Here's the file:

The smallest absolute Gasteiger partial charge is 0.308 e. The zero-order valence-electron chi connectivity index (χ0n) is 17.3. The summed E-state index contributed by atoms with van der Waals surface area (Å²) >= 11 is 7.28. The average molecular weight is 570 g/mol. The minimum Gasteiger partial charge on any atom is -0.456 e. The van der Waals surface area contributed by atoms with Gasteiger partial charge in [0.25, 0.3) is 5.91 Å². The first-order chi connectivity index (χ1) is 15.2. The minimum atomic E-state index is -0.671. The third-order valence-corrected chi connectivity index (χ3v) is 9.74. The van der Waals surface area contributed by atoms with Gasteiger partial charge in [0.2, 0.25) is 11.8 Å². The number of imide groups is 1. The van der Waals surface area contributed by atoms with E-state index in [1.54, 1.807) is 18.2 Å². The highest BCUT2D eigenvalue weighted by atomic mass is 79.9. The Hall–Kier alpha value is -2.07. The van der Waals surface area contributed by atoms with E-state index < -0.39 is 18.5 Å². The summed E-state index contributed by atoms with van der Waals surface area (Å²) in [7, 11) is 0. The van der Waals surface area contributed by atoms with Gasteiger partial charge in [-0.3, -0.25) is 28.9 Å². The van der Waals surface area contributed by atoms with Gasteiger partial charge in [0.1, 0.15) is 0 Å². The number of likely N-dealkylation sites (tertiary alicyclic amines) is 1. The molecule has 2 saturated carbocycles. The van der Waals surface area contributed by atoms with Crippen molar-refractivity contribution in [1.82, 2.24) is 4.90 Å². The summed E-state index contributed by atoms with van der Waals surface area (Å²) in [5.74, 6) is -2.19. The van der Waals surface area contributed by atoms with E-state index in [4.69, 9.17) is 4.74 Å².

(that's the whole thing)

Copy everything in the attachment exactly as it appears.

The smallest absolute Gasteiger partial charge is 0.308 e. The zero-order valence-electron chi connectivity index (χ0n) is 17.3. The summed E-state index contributed by atoms with van der Waals surface area (Å²) >= 11 is 7.28. The average molecular weight is 570 g/mol. The minimum Gasteiger partial charge on any atom is -0.456 e. The van der Waals surface area contributed by atoms with Gasteiger partial charge in [0.25, 0.3) is 5.91 Å². The first-order chi connectivity index (χ1) is 15.2. The minimum atomic E-state index is -0.671. The third-order valence-corrected chi connectivity index (χ3v) is 9.74. The van der Waals surface area contributed by atoms with Gasteiger partial charge in [0.2, 0.25) is 11.8 Å². The number of imide groups is 1. The van der Waals surface area contributed by atoms with E-state index in [1.54, 1.807) is 18.2 Å². The highest BCUT2D eigenvalue weighted by atomic mass is 79.9. The Hall–Kier alpha value is -2.07. The van der Waals surface area contributed by atoms with E-state index < -0.39 is 18.5 Å². The summed E-state index contributed by atoms with van der Waals surface area (Å²) in [7, 11) is 0. The van der Waals surface area contributed by atoms with Gasteiger partial charge in [-0.3, -0.25) is 28.9 Å². The van der Waals surface area contributed by atoms with Gasteiger partial charge in [0.1, 0.15) is 0 Å². The number of likely N-dealkylation sites (tertiary alicyclic amines) is 1. The molecule has 2 saturated carbocycles. The van der Waals surface area contributed by atoms with Crippen molar-refractivity contribution in [1.82, 2.24) is 4.90 Å². The summed E-state index contributed by atoms with van der Waals surface area (Å²) in [5.74, 6) is -2.19. The van der Waals surface area contributed by atoms with E-state index in [4.69, 9.17) is 4.74 Å².